Which is better -- and what’s the difference?
A few weeks ago, during a bid process for an SEO (define) project, I encountered a Web site design firm with a unique selling proposition. According to this firm, it’s better to have its SEO professionals only specialize in SEO and its usability professionals only specialize in Web site usability.
Which got me to thinking: is it better to only have SEO professionals specialize in the optimization procedure or have multitalented optimization professionals on staff?
I have to admit my first response upon reading this was, well, laughter. In my opinion, beginner, intermediate, and advanced SEO professionals have a wide variety of skills. A beginner SEO professional, for example, has keyword research and search-friendly copywriting skills. An intermediate and advanced SEO professional has additional technical skills, including coding and programming.
There are even SEO specialties within the industry. Some SEO professionals focus on the entire copywriting aspect of the optimization process. I have a great deal of admiration for this group, because it can be tricky to make a client happy with copy that doesn’t conform to the way the client has been trained or educated.
I find it very, very difficult to work with journalists and PR professionals, for example. I understand news items and press releases need catchy headlines. I understand news articles must conform to an inverted-pyramid (most important information first) writing style, which is actually a good way of writing for SEO, too. However, I also understand that if a news article doesn’t contain the words and phrases people type into search queries, that article might not receive qualified search engine traffic. I’ve a great deal of respect for my colleagues who can get their clients to strike the balance between search-friendly copy and journalistic style.
Likewise, as a Web developer I have to work with other developers and usability professionals who clearly do not understand search-friendly Web site design. Somehow, the definition of search-friendly design has come to mean a site navigation scheme formatted as text links (only) and a keyword-stuffed URL structure with an ASP/CFM/PHP workaround for dynamic-looking URLs. And therein lies the problem with being a person who only specializes in SEO.
When people only write and design sites for the commercial Web search engines, they forget the entire user experience. Web site usability doesn’t even enter the picture. Search engine spammers define conversion points as ranking and click-throughs only. I could easily program a click bot (define) to do that.
It reminds me of an outstanding presentation Dana Todd from SiteLab gave at a Search Engine Strategies conference. In her presentation, Todd outlined some of the complaints ad agencies have about working with SEO firms. One major complaint was that SEO firms ruin a site’s design.
My gut reaction was to act all offended, but then I realized she makes a great point. Too many SEO specialists have such a poor understanding of Web site usability, branding efforts (through the design elements), and content management systems. They really can ruin a site’s positive user experience.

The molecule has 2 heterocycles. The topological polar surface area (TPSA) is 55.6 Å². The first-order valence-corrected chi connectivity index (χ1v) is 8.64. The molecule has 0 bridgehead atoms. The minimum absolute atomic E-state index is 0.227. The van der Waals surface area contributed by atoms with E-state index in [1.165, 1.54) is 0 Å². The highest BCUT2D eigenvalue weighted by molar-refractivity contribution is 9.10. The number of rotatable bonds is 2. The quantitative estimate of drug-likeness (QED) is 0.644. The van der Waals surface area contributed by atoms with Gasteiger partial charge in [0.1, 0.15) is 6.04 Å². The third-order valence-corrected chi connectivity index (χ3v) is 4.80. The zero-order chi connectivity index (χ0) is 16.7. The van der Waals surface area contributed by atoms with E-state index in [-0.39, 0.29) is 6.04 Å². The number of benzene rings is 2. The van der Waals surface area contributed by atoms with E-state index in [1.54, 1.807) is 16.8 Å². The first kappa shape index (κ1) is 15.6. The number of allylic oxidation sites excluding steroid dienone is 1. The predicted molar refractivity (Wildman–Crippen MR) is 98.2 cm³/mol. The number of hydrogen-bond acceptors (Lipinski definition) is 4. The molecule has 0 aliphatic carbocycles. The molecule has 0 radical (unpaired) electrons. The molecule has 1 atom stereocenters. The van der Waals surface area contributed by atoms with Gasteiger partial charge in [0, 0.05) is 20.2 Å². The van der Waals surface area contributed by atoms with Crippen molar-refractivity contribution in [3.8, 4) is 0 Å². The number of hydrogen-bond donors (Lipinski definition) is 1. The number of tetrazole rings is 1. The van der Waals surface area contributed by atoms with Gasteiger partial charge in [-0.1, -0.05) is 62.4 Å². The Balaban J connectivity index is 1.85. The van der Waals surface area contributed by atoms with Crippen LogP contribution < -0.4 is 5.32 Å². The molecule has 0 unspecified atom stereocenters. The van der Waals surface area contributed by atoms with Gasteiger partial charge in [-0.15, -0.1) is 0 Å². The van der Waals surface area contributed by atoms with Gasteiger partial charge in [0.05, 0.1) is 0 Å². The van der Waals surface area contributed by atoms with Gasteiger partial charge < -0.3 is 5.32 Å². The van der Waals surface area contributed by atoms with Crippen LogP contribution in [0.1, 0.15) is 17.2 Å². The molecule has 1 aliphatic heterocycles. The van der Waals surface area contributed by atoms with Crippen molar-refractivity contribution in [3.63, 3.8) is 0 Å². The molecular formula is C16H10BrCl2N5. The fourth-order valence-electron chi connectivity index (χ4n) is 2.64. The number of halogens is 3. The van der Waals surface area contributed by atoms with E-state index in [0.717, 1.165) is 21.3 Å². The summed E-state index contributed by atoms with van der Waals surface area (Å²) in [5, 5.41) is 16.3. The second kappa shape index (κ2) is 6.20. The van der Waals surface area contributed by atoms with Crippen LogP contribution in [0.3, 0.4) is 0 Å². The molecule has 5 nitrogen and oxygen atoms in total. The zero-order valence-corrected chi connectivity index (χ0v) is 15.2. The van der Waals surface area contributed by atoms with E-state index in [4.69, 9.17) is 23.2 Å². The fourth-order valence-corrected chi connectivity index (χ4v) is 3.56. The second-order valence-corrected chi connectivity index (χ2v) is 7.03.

In other words, SEO specialists often don’t look at the big picture.
On the flip side, SEO generalists have a wide variety of skills. They have keyword research and copywriting skills. They can code and program Web sites. In other words, many SEO generalists are Web developers or Web site usability professionals who have optimization skills. SEO generalists often see the big picture.
My last column about Mike the Genius was about some of the best SEO professional I’ve ever met. Their understanding of how people search and browse Web sites is exceptional. Granted, one doesn’t often encounter a Mike/Michelle the Genius in the SEO industry, but they are a good example of generalists who clearly understand the search process.
If I could wave a magic wand and create more Web developers and usability professionals who clearly understand the search process, I would. In fact, whenever I train large companies on SEO, I don’t separate the copywriters (content providers), designers (creative), and IT staff. It’s important for each person to understand the others’ roles in creating a search-friendly Web site.
If a copywriter forgets to write a title tag, for example, at least the IT staffer will know and remember how important title-tag content is for optimization. Of course, I’d never expect non-technical staff to understand how to implement a ColdFusion URL workaround. However, I can expect non-technical staff to understand a URL structure that isn’t spider-friendly can and does interfere with a search engine’s ability to retrieve content.
Does it sound like I prefer SEO generalists to SEO specialists? On the surface, it may seem so, except that the term "SEO specialist" can be misleading. A top-of-the-line SEO specialist has a wide variety of skills. Some people might label an SEO specialist as an SEO generalist because of the skill set.
The bottom line for me isn’t whether an SEO professional is a generalist or specialist. It’s delivering a Web site that meets user goals, business goals, and search engine goals. A truly great SEO professional is a person who can apply his or her skills to attain all those goals.
Meet Shari at Search Engine Strategies in Toronto, April 25-26, 2006.
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Shari Thurow is the founder and SEO director at Omni Marketing Interactive, a full-service search engine marketing, Web, and graphic design firm. Acknowledged as a leading expert on search engine friendly Web sites worldwide, she is the author of the top-selling marketing book, "Search Engine Visibility," published through Peachpit Press. Shari's areas of expertise include site design, search engine optimization, and usability.
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